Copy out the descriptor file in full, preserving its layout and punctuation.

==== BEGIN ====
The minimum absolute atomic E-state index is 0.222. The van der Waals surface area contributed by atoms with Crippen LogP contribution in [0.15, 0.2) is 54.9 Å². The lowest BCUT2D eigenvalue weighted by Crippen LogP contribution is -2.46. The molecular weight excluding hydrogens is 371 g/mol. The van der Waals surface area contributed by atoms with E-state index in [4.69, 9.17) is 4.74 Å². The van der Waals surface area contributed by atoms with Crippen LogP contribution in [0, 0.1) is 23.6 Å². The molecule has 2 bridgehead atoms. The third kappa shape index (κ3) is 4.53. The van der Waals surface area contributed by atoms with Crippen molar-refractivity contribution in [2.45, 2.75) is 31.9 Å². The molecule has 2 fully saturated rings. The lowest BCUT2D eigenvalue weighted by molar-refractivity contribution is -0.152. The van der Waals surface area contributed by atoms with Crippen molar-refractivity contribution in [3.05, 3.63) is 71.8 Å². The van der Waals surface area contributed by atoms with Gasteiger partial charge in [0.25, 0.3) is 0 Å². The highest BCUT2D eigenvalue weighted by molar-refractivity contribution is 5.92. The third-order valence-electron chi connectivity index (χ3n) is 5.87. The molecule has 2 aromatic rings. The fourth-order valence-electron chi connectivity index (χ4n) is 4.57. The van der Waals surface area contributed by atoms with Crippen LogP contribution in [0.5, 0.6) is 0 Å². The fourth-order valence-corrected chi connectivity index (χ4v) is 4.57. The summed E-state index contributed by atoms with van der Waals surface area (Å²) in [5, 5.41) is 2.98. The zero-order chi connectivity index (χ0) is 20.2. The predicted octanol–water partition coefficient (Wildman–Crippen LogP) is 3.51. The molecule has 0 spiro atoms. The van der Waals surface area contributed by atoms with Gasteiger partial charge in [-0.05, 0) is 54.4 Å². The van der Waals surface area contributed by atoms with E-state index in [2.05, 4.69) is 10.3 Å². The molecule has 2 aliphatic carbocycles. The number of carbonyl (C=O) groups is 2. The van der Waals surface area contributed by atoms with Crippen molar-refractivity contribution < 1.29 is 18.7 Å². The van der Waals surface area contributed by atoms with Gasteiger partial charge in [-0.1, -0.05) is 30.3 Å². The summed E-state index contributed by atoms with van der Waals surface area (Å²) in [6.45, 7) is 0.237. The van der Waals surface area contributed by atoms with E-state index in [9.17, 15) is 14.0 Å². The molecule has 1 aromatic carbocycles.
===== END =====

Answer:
The minimum absolute atomic E-state index is 0.222. The van der Waals surface area contributed by atoms with Crippen LogP contribution in [0.15, 0.2) is 54.9 Å². The lowest BCUT2D eigenvalue weighted by Crippen LogP contribution is -2.46. The molecular weight excluding hydrogens is 371 g/mol. The van der Waals surface area contributed by atoms with E-state index in [4.69, 9.17) is 4.74 Å². The van der Waals surface area contributed by atoms with Crippen LogP contribution in [0, 0.1) is 23.6 Å². The molecule has 2 bridgehead atoms. The third kappa shape index (κ3) is 4.53. The van der Waals surface area contributed by atoms with Crippen molar-refractivity contribution in [2.45, 2.75) is 31.9 Å². The molecule has 2 fully saturated rings. The lowest BCUT2D eigenvalue weighted by molar-refractivity contribution is -0.152. The van der Waals surface area contributed by atoms with Crippen molar-refractivity contribution in [3.05, 3.63) is 71.8 Å². The van der Waals surface area contributed by atoms with Gasteiger partial charge in [0.25, 0.3) is 0 Å². The highest BCUT2D eigenvalue weighted by molar-refractivity contribution is 5.92. The third-order valence-electron chi connectivity index (χ3n) is 5.87. The molecule has 2 aromatic rings. The fourth-order valence-electron chi connectivity index (χ4n) is 4.57. The van der Waals surface area contributed by atoms with Crippen LogP contribution in [0.5, 0.6) is 0 Å². The fourth-order valence-corrected chi connectivity index (χ4v) is 4.57. The summed E-state index contributed by atoms with van der Waals surface area (Å²) in [5, 5.41) is 2.98. The zero-order chi connectivity index (χ0) is 20.2. The predicted octanol–water partition coefficient (Wildman–Crippen LogP) is 3.51. The molecule has 0 spiro atoms. The van der Waals surface area contributed by atoms with Gasteiger partial charge in [-0.05, 0) is 54.4 Å². The van der Waals surface area contributed by atoms with E-state index in [2.05, 4.69) is 10.3 Å². The molecule has 2 aliphatic carbocycles. The number of carbonyl (C=O) groups is 2. The van der Waals surface area contributed by atoms with Crippen molar-refractivity contribution < 1.29 is 18.7 Å². The van der Waals surface area contributed by atoms with Gasteiger partial charge in [-0.1, -0.05) is 30.3 Å². The summed E-state index contributed by atoms with van der Waals surface area (Å²) in [6.45, 7) is 0.237. The van der Waals surface area contributed by atoms with E-state index in [9.17, 15) is 14.0 Å². The molecule has 1 aromatic carbocycles.